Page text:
. The cost advantage enjoyed by a larger paper enables it to hire good journalists and maintain a higher overall level of editorial quality. The nine knowledge strategy questions
represents a large fixed cost.
This difference in editorial productivity was sustained for 15 years.4
Figure 4. È È Towards the end of the 1980s the difference had shrunk to twice as many
and publishers in the country. Sveiby (1994) identified two features that contributed most of the difference in margin during the period 1980-1993: (1) High editorial productivity.JIC 2. Contributing knowledge strategy initiatives were:
Figure 5. In 1983-1984. the AFV journalists wrote twice as many pages as their colleagues on the VA staff (133 compared to VA's 62). A summary of Affarsvarlden's knowledge È È strategy is found in Figure 5. In the 1960s and 1970s Veckans affarer printed È six times as many pages as Affarsvarlden. Affarsvarlden È È knowledge-focussed strategy
Invest in new editorial technology. to split it into two journals: a smaller. . (2) Low staff turnover. I have argued that a knowledge-based strategy formulation should start with ``the primary intangible resource''. in implementing the new technologies that revolutionised publishing during the 1980s. employee ownership and profit sharing contributed to a shared vision and the collaborative climate.Recruit highly-educated staff. cheaper weekly with a different concept and a more expensive monthly. The financial markets in the 1980s were exploding (such as the IT markets in the 1990s) and AFV's financial analysts were prime targets of the investment bankers. by
. AFV journalists have access to more expertise in-house because they all had MBAs or higher. AFV continued to operate at a profit while VA went into the red. Computerisation freed up time to do more qualified analyses. After 18 years (!) of single-minded head-on competition.
A knowledgebased theory of the firm 355
AFV proved the value of its strategy by being more profitable than VA during the whole period (see Figure 6). AFV was at least one year faster than the competitor VA.
. The ownership model and the collaborative culture were the strategic initiatives that worked as ``golden handcuffs'' and kept the staff turnover at 5 per cent to 7 per cent throughout the whole period. whereas VA's journalists rarely held such degrees. with effect from È March 1994. ``piggy-backing'' at interviews and master/apprentice model supported tacit knowledge transfer. Build flat organisation. . . Visible managers. the competence of people. Articles written by teams. both magazines came under heavy pressure. Create collaborative climate. AFV had forced the leader to move out. Affarsvarlden continues to this day (year 2000) to be one of È È the most profitable weeklies on the Swedish market. AFV had lower fixed costs and a much more flexible concept and was thus able to adjust rapidly by reducing the number of pages and cutting down its fixed costs. AFV's analysts were early in computerising their analytical models and basic number crunching. Veckans affarer's problems caused its publishers to decide. Higher education also gives know-how in information processing. No individual by-lines on the articles reduced the traditional competitive climate among journalists. . while VA suffered at least twice the turnover. Computerise analytical models. People can use their competence to create value in two directions. Conclusions In the above paper. Open office design (also in sales departments and for managers) supported informal information knowledge transfers. When the depression of the 1990s hit the Swedish financial markets. VA was hardest hit because its editorial concept involved high fixed costs. sometimes two years.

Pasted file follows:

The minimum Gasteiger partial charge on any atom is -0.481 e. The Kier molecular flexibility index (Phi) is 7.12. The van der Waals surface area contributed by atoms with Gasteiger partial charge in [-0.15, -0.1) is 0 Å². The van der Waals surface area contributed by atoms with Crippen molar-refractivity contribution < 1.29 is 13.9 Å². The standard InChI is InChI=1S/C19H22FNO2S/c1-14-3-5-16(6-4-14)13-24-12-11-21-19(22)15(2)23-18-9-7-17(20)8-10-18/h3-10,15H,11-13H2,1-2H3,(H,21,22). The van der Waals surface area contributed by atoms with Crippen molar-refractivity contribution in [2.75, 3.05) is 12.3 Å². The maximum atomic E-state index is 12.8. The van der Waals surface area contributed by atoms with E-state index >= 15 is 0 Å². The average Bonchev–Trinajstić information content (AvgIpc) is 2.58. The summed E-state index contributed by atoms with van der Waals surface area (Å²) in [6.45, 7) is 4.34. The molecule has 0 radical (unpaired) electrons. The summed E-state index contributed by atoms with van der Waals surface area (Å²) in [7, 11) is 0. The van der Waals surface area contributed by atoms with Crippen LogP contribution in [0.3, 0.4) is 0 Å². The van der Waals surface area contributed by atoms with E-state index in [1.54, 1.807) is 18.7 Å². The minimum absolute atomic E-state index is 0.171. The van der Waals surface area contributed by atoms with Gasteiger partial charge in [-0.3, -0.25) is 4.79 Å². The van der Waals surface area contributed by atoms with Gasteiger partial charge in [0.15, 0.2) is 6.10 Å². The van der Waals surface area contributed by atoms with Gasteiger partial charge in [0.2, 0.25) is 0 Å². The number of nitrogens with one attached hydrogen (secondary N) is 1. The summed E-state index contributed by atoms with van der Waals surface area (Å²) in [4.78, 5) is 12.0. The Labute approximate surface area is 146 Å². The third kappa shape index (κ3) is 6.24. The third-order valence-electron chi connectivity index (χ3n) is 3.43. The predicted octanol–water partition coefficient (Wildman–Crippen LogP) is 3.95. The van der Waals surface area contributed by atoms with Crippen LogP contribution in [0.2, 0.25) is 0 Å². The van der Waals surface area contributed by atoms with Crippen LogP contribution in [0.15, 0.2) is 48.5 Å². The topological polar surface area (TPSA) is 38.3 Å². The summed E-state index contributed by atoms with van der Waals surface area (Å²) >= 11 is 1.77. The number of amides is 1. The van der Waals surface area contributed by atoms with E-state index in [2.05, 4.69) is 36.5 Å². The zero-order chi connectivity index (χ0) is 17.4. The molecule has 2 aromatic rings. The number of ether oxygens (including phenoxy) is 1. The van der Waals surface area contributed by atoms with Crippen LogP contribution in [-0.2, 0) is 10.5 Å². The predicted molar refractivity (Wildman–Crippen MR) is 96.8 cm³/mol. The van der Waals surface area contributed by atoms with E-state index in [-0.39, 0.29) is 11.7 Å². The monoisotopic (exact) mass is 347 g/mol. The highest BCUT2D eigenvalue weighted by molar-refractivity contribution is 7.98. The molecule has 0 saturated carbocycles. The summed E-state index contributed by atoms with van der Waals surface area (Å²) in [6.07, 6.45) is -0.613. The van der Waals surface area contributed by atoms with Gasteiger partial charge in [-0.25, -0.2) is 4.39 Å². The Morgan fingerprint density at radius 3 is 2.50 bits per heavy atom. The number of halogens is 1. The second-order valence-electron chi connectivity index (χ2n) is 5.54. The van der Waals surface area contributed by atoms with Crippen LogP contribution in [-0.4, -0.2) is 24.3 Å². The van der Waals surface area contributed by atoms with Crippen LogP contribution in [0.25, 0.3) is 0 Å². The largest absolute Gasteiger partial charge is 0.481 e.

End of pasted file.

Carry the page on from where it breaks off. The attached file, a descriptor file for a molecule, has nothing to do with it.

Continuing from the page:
rather it is the individual in a role and in a context who is competent or not. and unscientific guesses which are not only false but incompetent. internal networks. an actual case illustration was provided which indicated the application of these concepts. Some of these relationships can be converted into legal property such as trademarks and brand names.
Notes 1. The internal transfer relates to explicit administrative processes. Its contrast is the Category. Affarsvarlden's focus on È È managing the intangibles enabled it to maintain a higher profitability than the main contender. The value of such intangible resources is primarily influenced by how well the company solves its customers' problems. A person is competent within a tradition: Polanyi (1958) also makes an illustration of incompetence:
In a competent mental act the agent does not do as he pleases. namely scientific guesses which have turned out to be mistaken. 2. which is a grouping based on division between mutually exclusive properties. Using this framework then. nine ``basic knowledge transfers/conversions'' were identified and a number of questions were created around these transfers. The Latin root competo simply means that an actor has sufficient ability to fulfil his/her goals. Competence is thus not a property but a relation between individual actors and a social system of rules.JIC 2.